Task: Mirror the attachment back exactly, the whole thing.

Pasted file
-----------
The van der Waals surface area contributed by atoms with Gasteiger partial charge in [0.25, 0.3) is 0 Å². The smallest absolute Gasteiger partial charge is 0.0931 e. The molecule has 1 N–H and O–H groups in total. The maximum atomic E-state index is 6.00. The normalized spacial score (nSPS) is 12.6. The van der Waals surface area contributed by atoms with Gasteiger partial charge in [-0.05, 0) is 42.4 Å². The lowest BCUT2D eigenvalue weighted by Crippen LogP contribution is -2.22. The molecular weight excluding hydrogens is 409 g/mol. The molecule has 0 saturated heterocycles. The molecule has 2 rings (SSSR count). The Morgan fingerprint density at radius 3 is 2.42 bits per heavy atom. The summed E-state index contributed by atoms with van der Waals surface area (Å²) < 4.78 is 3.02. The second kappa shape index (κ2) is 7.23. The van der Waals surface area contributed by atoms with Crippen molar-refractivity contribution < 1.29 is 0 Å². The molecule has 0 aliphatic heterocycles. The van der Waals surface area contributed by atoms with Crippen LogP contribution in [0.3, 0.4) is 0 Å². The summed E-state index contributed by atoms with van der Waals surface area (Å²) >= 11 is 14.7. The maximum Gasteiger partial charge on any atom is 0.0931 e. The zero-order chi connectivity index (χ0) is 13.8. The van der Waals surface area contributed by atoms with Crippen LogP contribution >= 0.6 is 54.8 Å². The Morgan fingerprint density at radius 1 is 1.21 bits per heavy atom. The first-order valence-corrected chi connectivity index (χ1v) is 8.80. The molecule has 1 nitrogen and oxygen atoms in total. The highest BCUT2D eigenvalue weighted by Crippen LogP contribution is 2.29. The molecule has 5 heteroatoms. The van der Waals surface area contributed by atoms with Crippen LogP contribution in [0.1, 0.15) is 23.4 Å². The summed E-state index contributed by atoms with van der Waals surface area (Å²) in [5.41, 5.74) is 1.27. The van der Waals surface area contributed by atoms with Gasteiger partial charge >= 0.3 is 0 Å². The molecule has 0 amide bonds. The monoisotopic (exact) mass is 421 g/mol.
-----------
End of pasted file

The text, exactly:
The van der Waals surface area contributed by atoms with Gasteiger partial charge in [0.25, 0.3) is 0 Å². The smallest absolute Gasteiger partial charge is 0.0931 e. The molecule has 1 N–H and O–H groups in total. The maximum atomic E-state index is 6.00. The normalized spacial score (nSPS) is 12.6. The van der Waals surface area contributed by atoms with Gasteiger partial charge in [-0.05, 0) is 42.4 Å². The lowest BCUT2D eigenvalue weighted by Crippen LogP contribution is -2.22. The molecular weight excluding hydrogens is 409 g/mol. The molecule has 0 saturated heterocycles. The molecule has 2 rings (SSSR count). The Morgan fingerprint density at radius 3 is 2.42 bits per heavy atom. The summed E-state index contributed by atoms with van der Waals surface area (Å²) < 4.78 is 3.02. The second kappa shape index (κ2) is 7.23. The van der Waals surface area contributed by atoms with Crippen molar-refractivity contribution < 1.29 is 0 Å². The molecule has 0 aliphatic heterocycles. The van der Waals surface area contributed by atoms with Crippen LogP contribution in [0.3, 0.4) is 0 Å². The summed E-state index contributed by atoms with van der Waals surface area (Å²) >= 11 is 14.7. The maximum Gasteiger partial charge on any atom is 0.0931 e. The zero-order chi connectivity index (χ0) is 13.8. The van der Waals surface area contributed by atoms with Crippen LogP contribution >= 0.6 is 54.8 Å². The Morgan fingerprint density at radius 1 is 1.21 bits per heavy atom. The first-order valence-corrected chi connectivity index (χ1v) is 8.80. The molecule has 1 nitrogen and oxygen atoms in total. The highest BCUT2D eigenvalue weighted by Crippen LogP contribution is 2.29. The molecule has 5 heteroatoms. The van der Waals surface area contributed by atoms with Crippen LogP contribution in [0.1, 0.15) is 23.4 Å². The summed E-state index contributed by atoms with van der Waals surface area (Å²) in [5.41, 5.74) is 1.27. The van der Waals surface area contributed by atoms with Gasteiger partial charge >= 0.3 is 0 Å². The molecule has 0 amide bonds. The monoisotopic (exact) mass is 421 g/mol.